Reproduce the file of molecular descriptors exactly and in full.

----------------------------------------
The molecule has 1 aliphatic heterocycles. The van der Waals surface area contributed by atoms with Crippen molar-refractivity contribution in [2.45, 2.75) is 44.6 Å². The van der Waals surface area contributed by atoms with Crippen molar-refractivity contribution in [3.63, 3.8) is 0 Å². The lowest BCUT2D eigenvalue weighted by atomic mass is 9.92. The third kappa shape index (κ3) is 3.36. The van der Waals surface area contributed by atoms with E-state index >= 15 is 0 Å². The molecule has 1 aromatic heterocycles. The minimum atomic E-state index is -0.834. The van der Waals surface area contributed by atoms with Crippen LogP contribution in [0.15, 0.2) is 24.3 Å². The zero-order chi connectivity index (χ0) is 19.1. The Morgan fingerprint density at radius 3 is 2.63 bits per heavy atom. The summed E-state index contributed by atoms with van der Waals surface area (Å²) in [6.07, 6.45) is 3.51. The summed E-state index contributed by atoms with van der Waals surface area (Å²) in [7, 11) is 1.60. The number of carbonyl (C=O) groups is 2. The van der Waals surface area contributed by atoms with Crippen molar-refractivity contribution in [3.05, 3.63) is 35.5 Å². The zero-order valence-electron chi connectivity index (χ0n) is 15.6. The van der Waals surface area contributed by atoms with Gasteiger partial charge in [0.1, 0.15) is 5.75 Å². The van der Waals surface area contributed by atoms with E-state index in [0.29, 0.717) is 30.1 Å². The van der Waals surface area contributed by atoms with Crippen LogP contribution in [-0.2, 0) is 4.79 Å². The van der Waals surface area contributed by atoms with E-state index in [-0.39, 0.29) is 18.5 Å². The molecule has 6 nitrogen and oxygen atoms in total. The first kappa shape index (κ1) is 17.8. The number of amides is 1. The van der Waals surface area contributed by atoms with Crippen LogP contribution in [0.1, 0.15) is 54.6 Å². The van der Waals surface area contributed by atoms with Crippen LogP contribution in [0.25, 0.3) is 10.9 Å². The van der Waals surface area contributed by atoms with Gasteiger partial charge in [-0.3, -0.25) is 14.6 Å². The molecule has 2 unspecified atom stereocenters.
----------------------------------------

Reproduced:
The molecule has 1 aliphatic heterocycles. The van der Waals surface area contributed by atoms with Crippen molar-refractivity contribution in [2.45, 2.75) is 44.6 Å². The van der Waals surface area contributed by atoms with Crippen molar-refractivity contribution in [3.63, 3.8) is 0 Å². The lowest BCUT2D eigenvalue weighted by atomic mass is 9.92. The third kappa shape index (κ3) is 3.36. The van der Waals surface area contributed by atoms with E-state index >= 15 is 0 Å². The molecule has 1 aromatic heterocycles. The minimum atomic E-state index is -0.834. The van der Waals surface area contributed by atoms with Crippen LogP contribution in [0.15, 0.2) is 24.3 Å². The zero-order chi connectivity index (χ0) is 19.1. The Morgan fingerprint density at radius 3 is 2.63 bits per heavy atom. The summed E-state index contributed by atoms with van der Waals surface area (Å²) in [6.07, 6.45) is 3.51. The summed E-state index contributed by atoms with van der Waals surface area (Å²) in [7, 11) is 1.60. The number of carbonyl (C=O) groups is 2. The van der Waals surface area contributed by atoms with Crippen molar-refractivity contribution in [3.05, 3.63) is 35.5 Å². The zero-order valence-electron chi connectivity index (χ0n) is 15.6. The van der Waals surface area contributed by atoms with Gasteiger partial charge in [0.1, 0.15) is 5.75 Å². The van der Waals surface area contributed by atoms with E-state index in [0.29, 0.717) is 30.1 Å². The van der Waals surface area contributed by atoms with Crippen LogP contribution in [-0.2, 0) is 4.79 Å². The van der Waals surface area contributed by atoms with E-state index in [-0.39, 0.29) is 18.5 Å². The molecule has 6 nitrogen and oxygen atoms in total. The first kappa shape index (κ1) is 17.8. The number of amides is 1. The van der Waals surface area contributed by atoms with Crippen LogP contribution in [0.1, 0.15) is 54.6 Å². The van der Waals surface area contributed by atoms with Crippen LogP contribution in [0.25, 0.3) is 10.9 Å². The van der Waals surface area contributed by atoms with Gasteiger partial charge in [-0.3, -0.25) is 14.6 Å². The molecule has 2 unspecified atom stereocenters.